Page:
Curriculum Vitae

name: Michael Crawford
qualifications: PhD, FIBiol, CBiol.
occupation: Director of the Institute of Brain Chemistry and Human Nutrition at the Queen Elizabeth Hospital for Children, London
relevance: Health and Nutrition Expert

previous experience:

1/ In 1981 Michael Crawford was appointed to a Special Chair at the University of Nottingham in the Department of Human Biochemistry and Nutrition.

2/ Since 1960 Michael Crawford's research programme has focused on the relationship between nutrition and disease. Over this period he has published over 200 scientific communications on topics ranging from intestinal disorders to cancer, heart disease and fetal/neonatal brain development.

3/ Following the Royal College of Physicians report on diet and coronary heart disease in 1974, Michael Crawford became a founder member and honorary secretary of the Coronary Prevention Group.

4/ Michael Crawford was the World Health Organisation (WHO) consultant to the FAO/WHO Conjoint Expert Consultation on the Role of Dietary Fats and Oils in Human Nutrition. He was also the raporteur for the report which was published in 1978.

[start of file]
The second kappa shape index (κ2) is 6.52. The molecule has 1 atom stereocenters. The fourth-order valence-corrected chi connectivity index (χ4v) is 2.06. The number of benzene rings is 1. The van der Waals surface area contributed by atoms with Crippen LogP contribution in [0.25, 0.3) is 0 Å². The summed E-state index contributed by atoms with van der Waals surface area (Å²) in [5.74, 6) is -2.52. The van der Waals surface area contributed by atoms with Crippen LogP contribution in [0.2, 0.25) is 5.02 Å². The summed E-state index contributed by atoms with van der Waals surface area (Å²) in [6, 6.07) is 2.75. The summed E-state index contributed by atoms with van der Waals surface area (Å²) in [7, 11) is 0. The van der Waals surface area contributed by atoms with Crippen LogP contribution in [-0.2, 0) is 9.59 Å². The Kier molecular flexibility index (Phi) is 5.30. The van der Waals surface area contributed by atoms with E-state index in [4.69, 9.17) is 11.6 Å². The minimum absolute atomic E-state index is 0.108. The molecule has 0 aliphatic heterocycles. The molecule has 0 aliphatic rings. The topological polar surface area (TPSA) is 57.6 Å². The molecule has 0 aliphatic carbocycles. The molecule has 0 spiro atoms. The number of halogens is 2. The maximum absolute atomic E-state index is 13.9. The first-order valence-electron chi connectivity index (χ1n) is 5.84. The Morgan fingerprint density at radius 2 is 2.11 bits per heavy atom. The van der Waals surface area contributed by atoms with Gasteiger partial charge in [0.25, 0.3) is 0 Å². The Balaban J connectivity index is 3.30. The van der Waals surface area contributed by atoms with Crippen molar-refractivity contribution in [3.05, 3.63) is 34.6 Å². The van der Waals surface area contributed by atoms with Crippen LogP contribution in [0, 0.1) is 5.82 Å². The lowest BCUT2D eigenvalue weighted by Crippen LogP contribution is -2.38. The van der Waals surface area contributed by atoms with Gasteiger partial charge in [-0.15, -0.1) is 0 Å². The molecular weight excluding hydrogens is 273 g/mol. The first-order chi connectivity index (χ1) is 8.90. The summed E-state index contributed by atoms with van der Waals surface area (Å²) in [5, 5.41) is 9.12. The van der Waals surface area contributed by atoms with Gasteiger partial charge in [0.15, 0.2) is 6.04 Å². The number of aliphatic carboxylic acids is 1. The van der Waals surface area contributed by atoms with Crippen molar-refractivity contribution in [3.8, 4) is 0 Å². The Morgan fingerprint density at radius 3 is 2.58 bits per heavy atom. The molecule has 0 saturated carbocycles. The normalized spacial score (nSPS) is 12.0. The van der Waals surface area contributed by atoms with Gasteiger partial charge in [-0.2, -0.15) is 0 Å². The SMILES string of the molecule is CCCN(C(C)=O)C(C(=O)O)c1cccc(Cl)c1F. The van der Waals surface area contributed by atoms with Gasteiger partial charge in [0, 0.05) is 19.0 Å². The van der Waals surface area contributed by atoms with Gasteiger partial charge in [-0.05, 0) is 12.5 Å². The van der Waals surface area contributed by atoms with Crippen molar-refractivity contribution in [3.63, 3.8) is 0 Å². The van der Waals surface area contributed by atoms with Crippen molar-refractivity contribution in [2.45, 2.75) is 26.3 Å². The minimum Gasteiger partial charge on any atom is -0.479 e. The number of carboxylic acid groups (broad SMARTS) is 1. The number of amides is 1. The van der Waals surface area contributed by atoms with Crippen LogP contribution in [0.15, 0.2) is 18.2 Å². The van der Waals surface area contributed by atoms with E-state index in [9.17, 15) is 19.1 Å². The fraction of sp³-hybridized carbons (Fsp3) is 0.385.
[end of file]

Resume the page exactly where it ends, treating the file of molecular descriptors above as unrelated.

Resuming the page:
5/ Michael Crawford was a member of the Task Force of the British Nutrition Foundation on dietary unsaturated fats, the publication for which, appeared in June 1992.

6/ During April-May 1993 Michael Crawford acted as a WHO consultant to provide advice to the Indonesian Government on nutrition related disease.


During my visit to Indonesia and Malaysia this spring, deep concern was being publicly experessed by health workers, that this had already happened: diabetes and heary disease were appearing as a new health problem. The high profile Western foods and fast foods outlets such as McDonald's, is seen as playing a significant part in the introduction of these diseases which are new to these parts of the world.

I concur with the statement in the disputed leaflet that a 'diet high in fat, sugar, animal products and salt (sodium) and low in fibre' is considered to be linked to cancers of the breast, bowel and heart disease on the assumption that the phrase 'animal products' is taken to mean products from conventional farm mammals. A McDonald's meal is likely to fit the above description.